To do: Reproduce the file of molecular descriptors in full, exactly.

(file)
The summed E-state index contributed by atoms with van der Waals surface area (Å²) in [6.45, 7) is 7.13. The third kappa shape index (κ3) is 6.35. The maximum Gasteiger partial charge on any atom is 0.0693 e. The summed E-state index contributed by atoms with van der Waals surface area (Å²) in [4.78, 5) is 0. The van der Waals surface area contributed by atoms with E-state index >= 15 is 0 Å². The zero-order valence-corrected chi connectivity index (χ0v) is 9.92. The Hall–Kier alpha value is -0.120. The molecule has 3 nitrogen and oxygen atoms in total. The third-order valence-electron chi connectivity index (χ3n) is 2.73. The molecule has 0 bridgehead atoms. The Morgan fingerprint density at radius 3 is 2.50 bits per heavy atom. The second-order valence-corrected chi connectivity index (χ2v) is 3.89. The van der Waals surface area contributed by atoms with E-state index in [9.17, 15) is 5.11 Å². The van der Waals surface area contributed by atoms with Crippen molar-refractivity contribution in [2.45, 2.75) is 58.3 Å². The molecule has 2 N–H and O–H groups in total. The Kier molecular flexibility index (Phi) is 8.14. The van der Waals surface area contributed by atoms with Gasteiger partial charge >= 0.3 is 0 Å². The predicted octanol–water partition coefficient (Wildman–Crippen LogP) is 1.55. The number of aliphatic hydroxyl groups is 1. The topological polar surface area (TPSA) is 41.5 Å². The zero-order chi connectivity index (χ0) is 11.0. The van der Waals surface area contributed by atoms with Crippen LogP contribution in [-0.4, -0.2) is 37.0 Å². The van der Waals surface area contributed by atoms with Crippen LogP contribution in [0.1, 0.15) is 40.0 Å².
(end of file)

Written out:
The summed E-state index contributed by atoms with van der Waals surface area (Å²) in [6.45, 7) is 7.13. The third kappa shape index (κ3) is 6.35. The maximum Gasteiger partial charge on any atom is 0.0693 e. The summed E-state index contributed by atoms with van der Waals surface area (Å²) in [4.78, 5) is 0. The van der Waals surface area contributed by atoms with E-state index >= 15 is 0 Å². The zero-order valence-corrected chi connectivity index (χ0v) is 9.92. The Hall–Kier alpha value is -0.120. The molecule has 3 nitrogen and oxygen atoms in total. The third-order valence-electron chi connectivity index (χ3n) is 2.73. The molecule has 0 bridgehead atoms. The Morgan fingerprint density at radius 3 is 2.50 bits per heavy atom. The second-order valence-corrected chi connectivity index (χ2v) is 3.89. The van der Waals surface area contributed by atoms with E-state index in [9.17, 15) is 5.11 Å². The van der Waals surface area contributed by atoms with Crippen molar-refractivity contribution in [2.45, 2.75) is 58.3 Å². The molecule has 2 N–H and O–H groups in total. The Kier molecular flexibility index (Phi) is 8.14. The van der Waals surface area contributed by atoms with Gasteiger partial charge >= 0.3 is 0 Å². The predicted octanol–water partition coefficient (Wildman–Crippen LogP) is 1.55. The number of aliphatic hydroxyl groups is 1. The topological polar surface area (TPSA) is 41.5 Å². The zero-order chi connectivity index (χ0) is 11.0. The van der Waals surface area contributed by atoms with Crippen LogP contribution in [-0.4, -0.2) is 37.0 Å². The van der Waals surface area contributed by atoms with Crippen LogP contribution in [0.1, 0.15) is 40.0 Å².